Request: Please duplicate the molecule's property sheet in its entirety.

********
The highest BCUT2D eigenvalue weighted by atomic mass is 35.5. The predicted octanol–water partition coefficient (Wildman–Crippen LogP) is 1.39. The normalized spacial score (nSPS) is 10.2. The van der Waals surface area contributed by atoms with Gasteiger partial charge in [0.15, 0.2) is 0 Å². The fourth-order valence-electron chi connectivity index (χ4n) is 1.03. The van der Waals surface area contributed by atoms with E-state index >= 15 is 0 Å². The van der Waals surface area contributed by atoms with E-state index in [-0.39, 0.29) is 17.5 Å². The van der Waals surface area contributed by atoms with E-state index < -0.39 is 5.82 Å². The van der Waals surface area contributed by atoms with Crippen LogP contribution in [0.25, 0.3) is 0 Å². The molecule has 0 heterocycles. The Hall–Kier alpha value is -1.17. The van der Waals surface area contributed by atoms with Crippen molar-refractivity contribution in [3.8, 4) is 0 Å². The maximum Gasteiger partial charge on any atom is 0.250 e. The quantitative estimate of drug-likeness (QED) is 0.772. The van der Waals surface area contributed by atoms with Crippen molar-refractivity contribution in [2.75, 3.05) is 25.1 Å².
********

The highest BCUT2D eigenvalue weighted by atomic mass is 35.5. The predicted octanol–water partition coefficient (Wildman–Crippen LogP) is 1.39. The normalized spacial score (nSPS) is 10.2. The van der Waals surface area contributed by atoms with Gasteiger partial charge in [0.15, 0.2) is 0 Å². The fourth-order valence-electron chi connectivity index (χ4n) is 1.03. The van der Waals surface area contributed by atoms with E-state index >= 15 is 0 Å². The van der Waals surface area contributed by atoms with E-state index in [-0.39, 0.29) is 17.5 Å². The van der Waals surface area contributed by atoms with E-state index < -0.39 is 5.82 Å². The van der Waals surface area contributed by atoms with Crippen LogP contribution in [0.25, 0.3) is 0 Å². The molecule has 0 heterocycles. The Hall–Kier alpha value is -1.17. The van der Waals surface area contributed by atoms with Crippen molar-refractivity contribution in [3.8, 4) is 0 Å². The maximum Gasteiger partial charge on any atom is 0.250 e. The quantitative estimate of drug-likeness (QED) is 0.772. The van der Waals surface area contributed by atoms with Crippen molar-refractivity contribution in [2.75, 3.05) is 25.1 Å².